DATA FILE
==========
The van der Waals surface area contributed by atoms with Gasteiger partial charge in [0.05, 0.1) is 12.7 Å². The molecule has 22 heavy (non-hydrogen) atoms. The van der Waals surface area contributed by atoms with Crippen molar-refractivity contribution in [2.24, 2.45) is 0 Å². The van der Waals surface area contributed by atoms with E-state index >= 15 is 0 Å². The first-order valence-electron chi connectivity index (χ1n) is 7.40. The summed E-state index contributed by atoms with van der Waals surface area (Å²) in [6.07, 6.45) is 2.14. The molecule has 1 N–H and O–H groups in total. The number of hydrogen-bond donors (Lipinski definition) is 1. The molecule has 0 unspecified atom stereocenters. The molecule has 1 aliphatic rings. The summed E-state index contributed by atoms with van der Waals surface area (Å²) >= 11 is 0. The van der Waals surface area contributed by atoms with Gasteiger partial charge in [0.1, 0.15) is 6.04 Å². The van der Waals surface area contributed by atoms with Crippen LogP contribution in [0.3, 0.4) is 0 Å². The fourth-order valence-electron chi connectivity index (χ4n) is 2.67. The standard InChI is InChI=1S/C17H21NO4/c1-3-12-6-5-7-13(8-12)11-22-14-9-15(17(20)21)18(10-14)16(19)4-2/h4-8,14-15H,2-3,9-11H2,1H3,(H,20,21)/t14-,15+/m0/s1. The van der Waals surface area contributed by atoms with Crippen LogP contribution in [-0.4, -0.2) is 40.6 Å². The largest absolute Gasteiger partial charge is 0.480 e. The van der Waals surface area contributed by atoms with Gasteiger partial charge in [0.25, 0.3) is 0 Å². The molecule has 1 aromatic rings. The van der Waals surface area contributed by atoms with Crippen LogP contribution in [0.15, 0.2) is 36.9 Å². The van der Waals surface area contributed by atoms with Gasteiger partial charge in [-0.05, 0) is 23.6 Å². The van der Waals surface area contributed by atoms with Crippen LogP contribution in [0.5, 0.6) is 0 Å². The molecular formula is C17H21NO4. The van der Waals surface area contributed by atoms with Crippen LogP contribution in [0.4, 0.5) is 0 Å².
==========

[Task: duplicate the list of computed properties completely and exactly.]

The van der Waals surface area contributed by atoms with Gasteiger partial charge in [0.05, 0.1) is 12.7 Å². The molecule has 22 heavy (non-hydrogen) atoms. The van der Waals surface area contributed by atoms with Crippen molar-refractivity contribution in [2.24, 2.45) is 0 Å². The van der Waals surface area contributed by atoms with E-state index >= 15 is 0 Å². The first-order valence-electron chi connectivity index (χ1n) is 7.40. The summed E-state index contributed by atoms with van der Waals surface area (Å²) in [6.07, 6.45) is 2.14. The molecule has 1 N–H and O–H groups in total. The number of hydrogen-bond donors (Lipinski definition) is 1. The molecule has 0 unspecified atom stereocenters. The molecule has 1 aliphatic rings. The summed E-state index contributed by atoms with van der Waals surface area (Å²) >= 11 is 0. The van der Waals surface area contributed by atoms with Gasteiger partial charge in [0.1, 0.15) is 6.04 Å². The van der Waals surface area contributed by atoms with Crippen LogP contribution in [0.3, 0.4) is 0 Å². The fourth-order valence-electron chi connectivity index (χ4n) is 2.67. The standard InChI is InChI=1S/C17H21NO4/c1-3-12-6-5-7-13(8-12)11-22-14-9-15(17(20)21)18(10-14)16(19)4-2/h4-8,14-15H,2-3,9-11H2,1H3,(H,20,21)/t14-,15+/m0/s1. The van der Waals surface area contributed by atoms with Crippen LogP contribution in [-0.4, -0.2) is 40.6 Å². The largest absolute Gasteiger partial charge is 0.480 e. The van der Waals surface area contributed by atoms with Gasteiger partial charge in [0.25, 0.3) is 0 Å². The molecule has 1 aromatic rings. The van der Waals surface area contributed by atoms with Crippen LogP contribution in [0.15, 0.2) is 36.9 Å². The van der Waals surface area contributed by atoms with Gasteiger partial charge in [-0.05, 0) is 23.6 Å². The van der Waals surface area contributed by atoms with Crippen LogP contribution in [0.5, 0.6) is 0 Å². The molecular formula is C17H21NO4. The van der Waals surface area contributed by atoms with Crippen LogP contribution in [0.4, 0.5) is 0 Å².